Courtesy of John Rojas

Garbage Day: Super Sister Street Fighter Turbo

To experience recent Japanese cultural history through the films of the era is to see the 1970s hit the country like a freight train. The Japanese film and TV juggernaut Toei was in full-on exploitation mode, producing sex-and gore-filled “Pinky Violence” flicks like Female Prisoner #701: Scorpion and School of the Holy Beast

Alongside the pink film movement—that was happening on a wider scale, not contained entirely within Toei—one actor started showing up with increasing regularity: Shin’ichi “Sonny” Chiba. He’s recognizable to American audiences as Hattori Hanzo from Quentin Tarantino’s Kill Bill collection, but the guy’s been in Japanese action films since the beginning of the ‘60s. 

Chiba’s martial arts skills are no joke, as he founded his own school for actors and stuntmen to train in fisticuffs. One of his biggest hits—and his first taste of international success—was 1974’s The Street Fighter, a gory martial arts movie big enough to start two separate film series. 

While the direct follow-up Return of the Street Fighter would come in 1975, the movie got a spiritual sequel the same year as its release in Sister Street Fighter, starring Etsukko Shihomi. Shihomi—who had a smaller part in the previous film and was picked for the role by Chiba himself—plays Li Koryu, a kickass young woman looking for her brother, a detective who went missing while on the trail of a drug kingpin. Her brother turns out to be in serious trouble, and Koryu has to battle her way through dozens of oddball villains to get to the center of the plot.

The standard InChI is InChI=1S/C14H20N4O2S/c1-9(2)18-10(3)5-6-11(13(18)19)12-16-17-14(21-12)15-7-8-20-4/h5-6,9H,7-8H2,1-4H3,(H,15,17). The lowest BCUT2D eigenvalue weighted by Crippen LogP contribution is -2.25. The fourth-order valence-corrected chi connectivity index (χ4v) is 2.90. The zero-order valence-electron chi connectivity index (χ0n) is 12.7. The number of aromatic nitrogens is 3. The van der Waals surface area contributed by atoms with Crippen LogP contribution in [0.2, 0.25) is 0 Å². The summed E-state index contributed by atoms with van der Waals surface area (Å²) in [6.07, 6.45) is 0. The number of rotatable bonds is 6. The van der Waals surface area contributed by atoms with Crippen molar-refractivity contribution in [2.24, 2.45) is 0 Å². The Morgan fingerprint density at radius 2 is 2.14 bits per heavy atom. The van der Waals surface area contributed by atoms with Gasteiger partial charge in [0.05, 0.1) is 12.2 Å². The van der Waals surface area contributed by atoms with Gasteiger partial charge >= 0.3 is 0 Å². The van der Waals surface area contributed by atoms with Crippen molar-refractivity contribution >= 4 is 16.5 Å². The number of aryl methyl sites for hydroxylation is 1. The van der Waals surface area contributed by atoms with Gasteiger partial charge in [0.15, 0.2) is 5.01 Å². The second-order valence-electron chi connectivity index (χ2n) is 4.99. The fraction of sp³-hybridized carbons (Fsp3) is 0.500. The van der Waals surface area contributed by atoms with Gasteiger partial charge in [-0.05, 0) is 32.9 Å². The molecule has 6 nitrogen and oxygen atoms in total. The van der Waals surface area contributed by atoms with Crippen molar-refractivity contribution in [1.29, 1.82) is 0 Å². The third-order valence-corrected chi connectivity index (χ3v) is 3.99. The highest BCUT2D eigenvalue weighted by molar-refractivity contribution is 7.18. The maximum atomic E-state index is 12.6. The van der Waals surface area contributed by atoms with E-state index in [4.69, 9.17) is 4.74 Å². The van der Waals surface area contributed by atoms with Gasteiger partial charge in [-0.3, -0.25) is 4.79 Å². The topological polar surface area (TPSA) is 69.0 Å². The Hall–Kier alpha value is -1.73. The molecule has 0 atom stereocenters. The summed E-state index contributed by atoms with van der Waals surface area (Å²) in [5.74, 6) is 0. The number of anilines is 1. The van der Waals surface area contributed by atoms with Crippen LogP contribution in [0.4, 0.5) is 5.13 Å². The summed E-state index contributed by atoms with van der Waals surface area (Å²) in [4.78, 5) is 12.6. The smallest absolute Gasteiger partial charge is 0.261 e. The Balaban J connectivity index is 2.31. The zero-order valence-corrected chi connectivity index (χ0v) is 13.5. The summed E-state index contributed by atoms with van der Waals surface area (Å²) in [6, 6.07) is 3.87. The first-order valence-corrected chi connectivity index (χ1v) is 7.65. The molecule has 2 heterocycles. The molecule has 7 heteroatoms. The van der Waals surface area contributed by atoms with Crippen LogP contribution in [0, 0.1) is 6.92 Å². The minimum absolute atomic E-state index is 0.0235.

The main bad guy keeps an incredibly wide variety of henchmen on his payroll, and before the movie’s tight 86-minute runtime is through, we see Koryu battle an evil priest with a speargun, a traditional Buddhist monk who commands his own private army of men wearing wicker baskets on their heads, an incredibly amped dude with multiple nunchucks and The Amazon Seven, a group of kickboxers dressed up like the Flintstones and sporting pristine Chuck Taylors. 

The film, in case you couldn’t tell, is incredibly goofy. A man monologues about how he once killed a dozen bulls with his bare hands in South America. Wigs are sprinkled with heroin powder in what might be the most poorly thought-out drug trafficking plan in film history. An African tribesman with a shield and blowgun murders a woman in a ballet studio. A woman is sexually menaced by a man I can only describe as Japanese Wayne Knight. Later, this dude gets punched in the gut so hard his intestines fall out. Average, run-of-the-mill martial arts stuff. 

I’d love to dig a little deeper into Toei’s catalog for this column, but Sister Street Fighter is an excellent jumping-off point. And if you watch the movie and really want more, you’re in luck; not only did its Sonny Chiba-starring predecessor get multiple sequels, Shihomi would return for three additional Sister Street Fighter movies, each as fun and violent as the first. 


The series can be bought in one deluxe package from Arrow Video, and the first film is rentable on Amazon.